The Faster Payments transaction limit is £250,000, although individual banks and financial institutions often set their own limits for personal and corporate customers.
Are my funds protected?
All funds held on your account with Clear Junction Ltd. are safeguarded on your behalf. We do not provide safeguarding services to your customers – this means that in cases where you keep the funds of your customers with Clear Junction, those are safeguarded on your behalf and not on behalf of your customers. In an insolvency scenario, funds would be returned to you, for onward distribution to your customers.
What happens in an insolvency situation?
In the event of the insolvency of Clear Junction, safeguard accounts do not form part of the assets of the business. Client funds would therefore be returned from the safeguard accounts to clients by the administrators of the wind down.
Where are my funds held?
In accordance with regulation, designated safeguard funds can be held with either an authorised credit institution, such as a bank, or Invested into secure, liquid assets that have been approved by the FCA and are held via a separate account with an authorised custodian.
How do you safeguard funds?
Clear Junction operates the ‘segregation method’ for holding client money. Client funds are received to and from designated safeguard accounts, which are separate from Clear Junction’s own business accounts.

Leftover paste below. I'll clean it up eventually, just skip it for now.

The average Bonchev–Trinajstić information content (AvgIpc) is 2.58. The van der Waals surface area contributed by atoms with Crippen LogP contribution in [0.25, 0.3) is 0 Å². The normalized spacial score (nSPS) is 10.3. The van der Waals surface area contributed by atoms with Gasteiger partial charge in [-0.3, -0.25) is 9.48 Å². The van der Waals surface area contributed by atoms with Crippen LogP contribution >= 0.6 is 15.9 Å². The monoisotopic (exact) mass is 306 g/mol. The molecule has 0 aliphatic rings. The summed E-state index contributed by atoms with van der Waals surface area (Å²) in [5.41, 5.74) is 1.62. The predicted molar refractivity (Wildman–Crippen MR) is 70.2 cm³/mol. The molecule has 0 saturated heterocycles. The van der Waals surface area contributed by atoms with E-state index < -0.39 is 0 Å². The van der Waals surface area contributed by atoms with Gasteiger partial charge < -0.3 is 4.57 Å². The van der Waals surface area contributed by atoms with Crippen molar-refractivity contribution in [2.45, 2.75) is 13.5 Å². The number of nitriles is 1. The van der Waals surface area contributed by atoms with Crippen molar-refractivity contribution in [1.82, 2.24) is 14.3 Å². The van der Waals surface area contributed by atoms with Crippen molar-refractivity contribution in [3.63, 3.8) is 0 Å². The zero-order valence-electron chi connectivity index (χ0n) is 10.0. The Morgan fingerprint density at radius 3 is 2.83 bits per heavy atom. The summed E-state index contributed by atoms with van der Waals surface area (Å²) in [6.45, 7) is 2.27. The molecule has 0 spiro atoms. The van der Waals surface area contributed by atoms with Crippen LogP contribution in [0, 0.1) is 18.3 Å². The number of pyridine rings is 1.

What is safeguarding?
As a regulated firm, Clear Junction must ensure that funds of clients are never co-mingled with the company’s own funds – this is known as safeguarding. The rules Clear Junction follows are set out in the Electronic Money Regulations 2011 and the Payment Services Regulations 2017.
How are you regulated?
Clear Junction Limited is licensed and regulated by the Financial Conduct Authority (FCA registration: 900864) as an Electronic Money Institution (EMI).
What is an API?
API stands for Application Programming Interface. It is essentially a set of functions and interactions between two or more applications. You almost certainly use a range of APIs on a daily basis, even if you are not aware of it. For instance, when you check the weather on your phone, APIs are working behind the scenes to give you the information you need. Clear Junction’s platform is built on a range of APIs to provide effective banking and payments solutions and an exceptional level of service.
What is open banking?
Open banking is a term relating to a series of reforms that were introduced to make banking more open. These reforms mean that banks and other financial institutions are obliged to allow open access to their customers’ financial data, such as spending habits and regular payments – provided the customer gives consent.
Open banking is driving innovation within the financial sector as the landscape becomes more competitive and solutions become increasingly tailored to individual requirements. Open banking levels the playing field by forcing larger and more established banks to work with smaller and newer financial institutions to deliver better technology, lower costs and improved service.